There are lots of ways to meet people these days: dating Web sites, newspaper personals, matchmaking services. And then there's the newest one: appearing on a reality-television show.
Trista Rehn takes it one step further. Rehn was spurned last year on ABC's The Bachelor. But she got a sweet consolation prize: a chance to be the star of ABC's The Bachelorette -- which debuted Wednesday night -- and to choose from among 25 potential Prince Charmings.
I have to say, it must be nice to have someone pick out about two dozen men who suit your interests and have them show up, decked out in suits, trying to win your heart. One guy presented Trista with a bracelet from Tiffany's. Another wrote her a poem. Others told her she looked beautiful and tried to establish a personal connection with her that would get them to the second round (she had to cast 10 men aside on the show's premiere).
As ABC declared at the show's beginning, the tables -- for the first time since the networks started airing reality shows built around dating several years ago -- are now turned in women's favor. Unlike on The Bachelor, Who Wants to Marry a Multimillionaire? and Joe Millionaire, women -- or at least the woman on The Bachelorette -- won't be the ones praying to be handed a rose or a pearl necklace as a sign that they passed that night's test. At last, the men would have to compete and feel nervous. It's a small step toward equality for women then, right? They can be just as choosy as men. They can be heartbreakers, too. But as one of my older female friends asked me, Is this really what we fought the women's movement for?
The show's premise -- that Trista will eventually choose one man to marry and that they'll live happily ever after -- isn't deceitful per se (unlike the premise of, say, Joe Millionaire, which Noy Thrupkaew recently derided as antifeminist garbage in a review for TAP Online). However, it's worse than Survivor, where you may get stabbed in the back by someone you think is your friend but at least you're not getting your heart broken. And Trista seems to put faith in the romantic charade she's taking part in. "I want to find Mr. Right; I want to find him," Trista said. As for her suitors, as the host noted at the show's beginning, "These guys are all here because of their romantic feelings for Trista" -- romantic feelings, mind you, that they developed by watching her get wooed and dumped by the bachelor from the previous show.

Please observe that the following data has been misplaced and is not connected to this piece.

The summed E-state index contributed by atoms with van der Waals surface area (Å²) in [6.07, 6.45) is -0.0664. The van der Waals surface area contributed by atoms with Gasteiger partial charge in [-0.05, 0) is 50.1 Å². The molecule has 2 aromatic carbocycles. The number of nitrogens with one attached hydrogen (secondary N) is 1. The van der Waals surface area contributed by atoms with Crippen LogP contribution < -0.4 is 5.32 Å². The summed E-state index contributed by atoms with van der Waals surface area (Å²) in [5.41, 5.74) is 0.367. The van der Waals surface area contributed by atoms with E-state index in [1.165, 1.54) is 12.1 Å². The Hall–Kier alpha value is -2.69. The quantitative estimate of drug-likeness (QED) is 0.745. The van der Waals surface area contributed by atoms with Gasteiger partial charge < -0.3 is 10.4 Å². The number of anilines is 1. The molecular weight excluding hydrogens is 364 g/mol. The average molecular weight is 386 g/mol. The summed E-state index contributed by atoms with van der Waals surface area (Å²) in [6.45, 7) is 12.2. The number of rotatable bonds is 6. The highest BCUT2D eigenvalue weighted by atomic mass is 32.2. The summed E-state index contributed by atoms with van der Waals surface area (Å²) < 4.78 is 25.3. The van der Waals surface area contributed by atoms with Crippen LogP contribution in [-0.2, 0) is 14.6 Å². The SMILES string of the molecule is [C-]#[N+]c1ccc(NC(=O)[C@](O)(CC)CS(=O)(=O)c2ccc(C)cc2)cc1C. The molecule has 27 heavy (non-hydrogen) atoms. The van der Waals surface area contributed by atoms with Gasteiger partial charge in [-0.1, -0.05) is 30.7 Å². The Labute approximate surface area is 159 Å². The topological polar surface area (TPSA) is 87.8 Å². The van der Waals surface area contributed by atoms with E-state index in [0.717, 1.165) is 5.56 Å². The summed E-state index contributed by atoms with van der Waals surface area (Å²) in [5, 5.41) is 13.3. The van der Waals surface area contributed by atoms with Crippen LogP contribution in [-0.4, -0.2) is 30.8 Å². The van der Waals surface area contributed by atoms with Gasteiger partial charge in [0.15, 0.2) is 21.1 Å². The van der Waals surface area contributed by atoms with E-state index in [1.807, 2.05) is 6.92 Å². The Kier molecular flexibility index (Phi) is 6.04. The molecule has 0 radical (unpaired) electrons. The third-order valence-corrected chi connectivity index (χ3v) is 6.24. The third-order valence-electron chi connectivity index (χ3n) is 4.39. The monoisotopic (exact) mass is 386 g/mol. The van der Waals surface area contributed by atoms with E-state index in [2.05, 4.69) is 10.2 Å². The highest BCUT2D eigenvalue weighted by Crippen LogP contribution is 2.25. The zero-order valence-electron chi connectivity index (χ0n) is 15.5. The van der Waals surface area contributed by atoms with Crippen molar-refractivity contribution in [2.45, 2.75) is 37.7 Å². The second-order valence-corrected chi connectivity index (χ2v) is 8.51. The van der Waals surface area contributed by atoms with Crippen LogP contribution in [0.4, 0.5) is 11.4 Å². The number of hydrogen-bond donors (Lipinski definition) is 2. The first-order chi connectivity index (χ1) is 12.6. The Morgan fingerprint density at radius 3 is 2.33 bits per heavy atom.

And, to be honest, a lot of what the men had to say during the first episode sounded less like romance than a high-stakes business deal or a sports competition. "It's a little bit like a shark tank out there right now," a suitor named Wayne pointed out (he was rejected). Some of the men seemed to want to possess her more than woo her. "In the fire department, I'm the one searching for the fire, definitely," said Jack. "Trista's the fire, and I'm going to get her." Brook added: "Roping a girl is much more dangerous than roping a steer. I can let that steer go, but sometimes it's harder to let go of a girl." To be compared to cattle -- how flattering. (Trista chose to let both men continue to the second round.)
Trista admitted at the end of the first show that she had developed feelings for only about one-third of the men she sent to the second round. But she kept telling the host that she was sure her future husband was there. "I've dreamt about my wedding day for a very long time," Trista said. Join the club, sister. But that doesn't mean I'm about to go on national television auditioning husbands.
What kind of men go on this type of show? The same type of women who do: desperate ones. Jamie turned down a contract to play professional basketball in order to meet Trista (he advanced to the second round). Another guy put his business on hold to be on the show (he didn't make it past Wednesday night). But the reactions of the women who lost on The Bachelor and the men who lost on The Bachelorette were markedly different. Trista cried when Alex Michel, the first bachelor, rejected her. (She's since gotten over it, you'll be happy to know.) The men she rejected looked hurt and appeared angry, but they kept their composure. A preview of the upcoming shows had one guy saying that some of the people in Trista's final four wouldn't have made it past the round of 15 in his book. In fact, it was Trista who was crying at the end of the first episode because she felt bad about possibly hurting someone's feelings. So much for The Bachelorette's inversion of gender roles leading to a form of women's liberation -- it's actually more like an old-fashioned ideal, with men having to "court" women, rather than the other way around.
I'll admit that dating is hard. (I wrote a column recently for The Hill about placing a personals ad in a newspaper and having a man I hoped might be my dream guy answer it; instead, it was a friend of mine playing a joke.) But I find it difficult to imagine what exactly (other than the hope of gaining exposure for an acting or modeling career) could motivate people to appear on these shows. Still, one imagines that there will always be people willing to humiliate themselves on TV. The question is: Will the rest of us ever get tired of watching them?
Mary Lynn F. Jones is the Prospect's senior editor.